Pip Diddy noted in his latest Top Forex Market Movers of the Week that the Kiwi was really giving its forex rivals the boot despite expectations that the RBNZ would be cutting rates this coming Wednesday (Dec. 9, 8:00 pm GMT).
Pip Diddy attributed the Kiwi’s strength to the jump in ANZ’s business sentiment index and speculation that the RBNZ may not be cutting rates anymore. So, what do the most recent data tell us? Should the RBNZ cut rates or refrain from cutting rates? Let’s dive right in and find out.
New Zealand’s trade deficit for October narrowed from September’s NZD 1,140 million to NZD 963 million, breaking four straight months of ever worsening deficits. It didn’t trigger a reaction from forex traders, however, probably because the better-than-expected figure was pretty close to the forecasted deficit of NZD 1,000 million.
Anyhow, the narrower deficit was due to exports increasing by 3.99% month-on-month while imports simultaneously contracted by 0.48%. On an annualized basis, however, the value of total exports fell by 4.5%, with the 18% drop in dairy products leading the downhill charge.
It should be noted that the drop was price-driven since the quantity exported was actually up by 1.0% year-on-year. Also, exports to China was up by 9.2% (+8.6% previous), but this was partly offset by the sudden 8.0% drop in exports to Australia (+1.2% previous).
In terms of imports, the value of imports declined by 2.2% due to a 6% fall in capital goods. Interestingly enough, however, imports of consumer goods expanded by 6.9% (+10% previous) “due to increases in a range of commodities.”
According to the jobs report from Statistics New Zealand, the jobless rate ticked higher from 5.9% to 6.0% in the September quarter, which is the second consecutive quarter of worsening unemployment levels.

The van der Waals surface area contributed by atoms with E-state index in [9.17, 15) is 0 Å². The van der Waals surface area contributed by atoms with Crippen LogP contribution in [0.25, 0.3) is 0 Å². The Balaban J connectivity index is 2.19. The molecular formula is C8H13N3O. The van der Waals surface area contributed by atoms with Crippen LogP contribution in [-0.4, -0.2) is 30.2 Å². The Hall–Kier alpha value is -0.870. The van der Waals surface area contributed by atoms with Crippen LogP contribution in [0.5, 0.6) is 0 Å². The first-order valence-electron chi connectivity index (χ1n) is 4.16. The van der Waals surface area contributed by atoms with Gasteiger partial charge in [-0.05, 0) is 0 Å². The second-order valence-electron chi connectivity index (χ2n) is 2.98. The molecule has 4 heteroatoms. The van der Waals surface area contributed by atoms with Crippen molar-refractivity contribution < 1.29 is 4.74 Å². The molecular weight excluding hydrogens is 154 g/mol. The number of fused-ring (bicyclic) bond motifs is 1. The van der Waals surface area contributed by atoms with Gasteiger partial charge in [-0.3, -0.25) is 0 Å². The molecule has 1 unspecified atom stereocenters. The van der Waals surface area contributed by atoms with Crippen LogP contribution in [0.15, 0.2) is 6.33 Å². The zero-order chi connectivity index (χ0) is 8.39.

Also, the labor force participation rate dropped for the second straight quarter (68.6 current vs. 69.3% previous), which signals that New Zealand’s economy wasn’t able to keep up with the growth in working age population.
Furthermore, employment saw a net decrease of 0.4% or 11K instead of seeing further gains of 0.4%, and the unexpected drop in employment is the first ever since the September quarter of 2012. But on a more upbeat note, employment actually rose by 1.5% on an annualized basis.
Business Sentiment & Conditions
Business New Zealand’s (BNZ) manufacturing PMI for October was was still indicating an expansion albeit at a slower rate since it printed a 53.3 reading (55.4 previous). The manufacturing sector “has now been in continued expansion since October 2012,” according to BNZ’s report. All sub-indices obviously took a hit, but inventory levels were noticeably lower when compared with September, which is “a signal for more production ahead,” according to BNZ Senior Economist Doug Steel.
Also, 61.8% of comments were more upbeat when compared with September’s 55.9 due to “increased offshore orders and new customers.” BNZ’s performance of services index (PSI) for October also eased off last month’s 59.3, an 8-year high, to settle lower at 56.2, which is still a solid rate of expansion.
Looking forward, things could get even better since ANZ’s business confidence survey for November climbed to a six-month high of 14.6 (10.5 previous) after bottoming out at -29.1 back in August.
Pretty much all sub-indices were advancing. Activity outlook, for instance, jumped from 23.7 to 32.0. Employment intentions also climbed from 13.5 to 12.1. As for outlook on exports, it barely edged higher from 22.4 to 22.8, which hints that businesses in New Zealand are relying more on domestic demand.